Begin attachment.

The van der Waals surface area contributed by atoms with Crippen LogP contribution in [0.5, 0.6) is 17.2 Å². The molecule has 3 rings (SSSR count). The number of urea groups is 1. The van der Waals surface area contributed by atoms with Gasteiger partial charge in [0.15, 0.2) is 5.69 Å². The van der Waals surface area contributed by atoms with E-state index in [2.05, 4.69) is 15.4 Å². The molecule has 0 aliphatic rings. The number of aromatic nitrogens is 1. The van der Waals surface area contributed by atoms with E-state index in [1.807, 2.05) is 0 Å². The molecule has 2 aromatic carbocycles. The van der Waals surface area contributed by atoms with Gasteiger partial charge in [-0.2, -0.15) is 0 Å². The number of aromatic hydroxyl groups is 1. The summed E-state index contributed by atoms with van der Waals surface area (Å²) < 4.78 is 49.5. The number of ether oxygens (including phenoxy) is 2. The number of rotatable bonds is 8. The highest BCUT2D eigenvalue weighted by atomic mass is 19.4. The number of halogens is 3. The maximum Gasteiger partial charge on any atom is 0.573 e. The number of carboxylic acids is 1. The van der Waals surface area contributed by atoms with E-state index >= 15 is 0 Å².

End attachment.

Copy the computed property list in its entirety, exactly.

The van der Waals surface area contributed by atoms with Crippen LogP contribution in [0.5, 0.6) is 17.2 Å². The molecule has 3 rings (SSSR count). The number of urea groups is 1. The van der Waals surface area contributed by atoms with Gasteiger partial charge in [0.15, 0.2) is 5.69 Å². The van der Waals surface area contributed by atoms with E-state index in [2.05, 4.69) is 15.4 Å². The molecule has 0 aliphatic rings. The number of aromatic nitrogens is 1. The van der Waals surface area contributed by atoms with E-state index in [1.807, 2.05) is 0 Å². The molecule has 2 aromatic carbocycles. The van der Waals surface area contributed by atoms with Gasteiger partial charge in [-0.2, -0.15) is 0 Å². The number of aromatic hydroxyl groups is 1. The summed E-state index contributed by atoms with van der Waals surface area (Å²) < 4.78 is 49.5. The number of ether oxygens (including phenoxy) is 2. The number of rotatable bonds is 8. The highest BCUT2D eigenvalue weighted by atomic mass is 19.4. The number of halogens is 3. The maximum Gasteiger partial charge on any atom is 0.573 e. The number of carboxylic acids is 1. The van der Waals surface area contributed by atoms with E-state index >= 15 is 0 Å².